By Jim Saunders, The News Service of Florida
TALLAHASSEE — Just a day after Gov. Ron DeSantis signed the bill, the American Civil Liberties Union of Florida filed a constitutional challenge Saturday to a measure that would limit contributions to political committees backing ballot initiatives.
The ACLU argued in a lawsuit filed in federal court in Tallahassee that the bill (SB 1890) “burdens and chills” free speech and association protected under the First Amendment.
The bill, which is part of years of efforts by lawmakers to clamp down on ballot initiatives, would place a $3,000 cap on contributions to political committees trying to put proposed constitutional amendments on the ballot. It was among 15 bills that DeSantis signed Friday and is scheduled to take effect July 1.
The ACLU was heavily involved in passing a 2018 ballot initiative aimed at restoring the voting rights of felons who have fulfilled their sentences. It said in the lawsuit that it has developed other plans for initiatives to “expand voter participation in Florida.”
The limit on contributions to political committees would make it difficult — or, critics contend, impossible — to collect the 891,589 petition signatures needed to put proposed constitutional amendments on the 2022 ballot. Political committees in the past often have spent millions of dollars to gather petition signatures and get required Florida Supreme Court approval of the wording of ballot proposals.
“Because of the immense expense of collecting over 800,000 signatures and defending an initiative at the Florida Supreme Court, SB 1890’s contribution limit has chilled the ACLU of Florida’s efforts to develop initiatives for the future,” the lawsuit said. “If SB 1890 stands, the ACLU of Florida will not be able to propose and support future initiatives, because such initiatives will not be viable under SB 1890’s contribution limit.”
The Republican-controlled Legislature gave final approval to the bill on April 26. Supporters argued that the contribution limits are needed to stop deep-pocketed donors from financing ballot initiatives on policy issues that should not be in the state Constitution. They said such issues should be decided by the Legislature, not through constitutional amendments.
“This is not a direct democracy,” Senate Ethics and Elections Chairman Dennis Baxley, R-Ocala, said during a March committee meeting. “This government that we have is a democratic republic. The Constitution is the founding document to define the role of the relationship between a government and their people.”
But Democrats contend groups have turned to the ballot-initiative process because the Legislature has not responded to the wishes of the public. Among examples, they point to a 2016 constitutional amendment that broadly legalized medical marijuana and a 2020 constitutional amendment that will raise the state’s minimum wage — with both of those drives primarily funded by Orlando attorney John Morgan.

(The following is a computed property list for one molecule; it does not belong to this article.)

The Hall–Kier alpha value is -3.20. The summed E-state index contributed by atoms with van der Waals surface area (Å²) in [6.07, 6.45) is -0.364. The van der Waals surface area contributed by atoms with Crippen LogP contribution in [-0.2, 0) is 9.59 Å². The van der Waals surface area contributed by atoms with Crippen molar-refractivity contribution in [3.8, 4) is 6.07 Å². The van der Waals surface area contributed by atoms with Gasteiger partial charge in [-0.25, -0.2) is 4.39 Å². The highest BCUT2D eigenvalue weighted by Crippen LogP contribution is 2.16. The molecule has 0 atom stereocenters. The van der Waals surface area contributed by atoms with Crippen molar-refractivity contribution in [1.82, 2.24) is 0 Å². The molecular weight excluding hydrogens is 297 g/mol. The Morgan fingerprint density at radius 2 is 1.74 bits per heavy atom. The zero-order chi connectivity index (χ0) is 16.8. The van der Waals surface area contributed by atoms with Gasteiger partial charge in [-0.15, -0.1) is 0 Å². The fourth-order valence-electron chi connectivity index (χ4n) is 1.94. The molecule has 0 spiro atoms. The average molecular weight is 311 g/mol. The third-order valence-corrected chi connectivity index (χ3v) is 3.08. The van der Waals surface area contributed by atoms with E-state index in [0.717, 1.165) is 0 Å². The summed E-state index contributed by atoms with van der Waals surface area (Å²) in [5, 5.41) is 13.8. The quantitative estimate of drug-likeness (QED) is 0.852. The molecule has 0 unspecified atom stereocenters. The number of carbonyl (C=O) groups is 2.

“The citizens’ initiative process is a last resort for the people to demand a change in course when the government fails to listen — yet it has been under attack by tone-deaf Republican lawmakers for years in their quest for omnipotence,” the Senate Democratic caucus said in a statement Friday night after DeSantis signed the bill.
Under the bill, contributions to political committees backing initiatives would be limited to $3,000 until the point when initiatives have met requirements to get on the ballot. After that point — when backers have submitted enough petition signatures and received Supreme Court approval — contributions would not face a cap.
The effect would be that contributions would not be capped during the final months of campaigns about ballot initiatives.
Senate sponsor Ray Rodrigues, R-Estero, said during a March committee meeting that allowing unlimited contributions after the point when initiatives are approved for the ballot is designed to address concerns about a landmark U.S. Supreme Court decision known as Citizens United. That 2010 decision allowed corporations and outside groups to spend unlimited amounts on elections.
“Under the Citizens United decision, I and others believed that if we were to attempt to continue that ($3,000 limit) past the point where it’s (an) initiative and to the point where it’s an actual referendum, we would be in violation of that Supreme Court decision,” Rodrigues said. “On the initiative process, we think that’s more easily defended.”
But the 18-page ACLU lawsuit said the contribution cap would violate the First Amendment.
“By limiting plaintiff’s (the ACLU’s) ability to pool resources and band together with others to advance citizen initiatives, SB 1890 unduly burdens plaintiff’s First Amendment right to associate with others,” the lawsuit said. “By limiting plaintiff’s ability to give monetary and in-kind contributions to advance issues and circulate ideas relating to statewide ballot initiatives, SB 1890 unduly burdens plaintiff’s First Amendment right to free speech.”
The ACLU lawsuit came two days after groups filed two lawsuits challenging another measure (SB 90) that would overhaul Florida elections laws, including putting new restrictions on mail-in ballots. DeSantis signed that bill Thursday.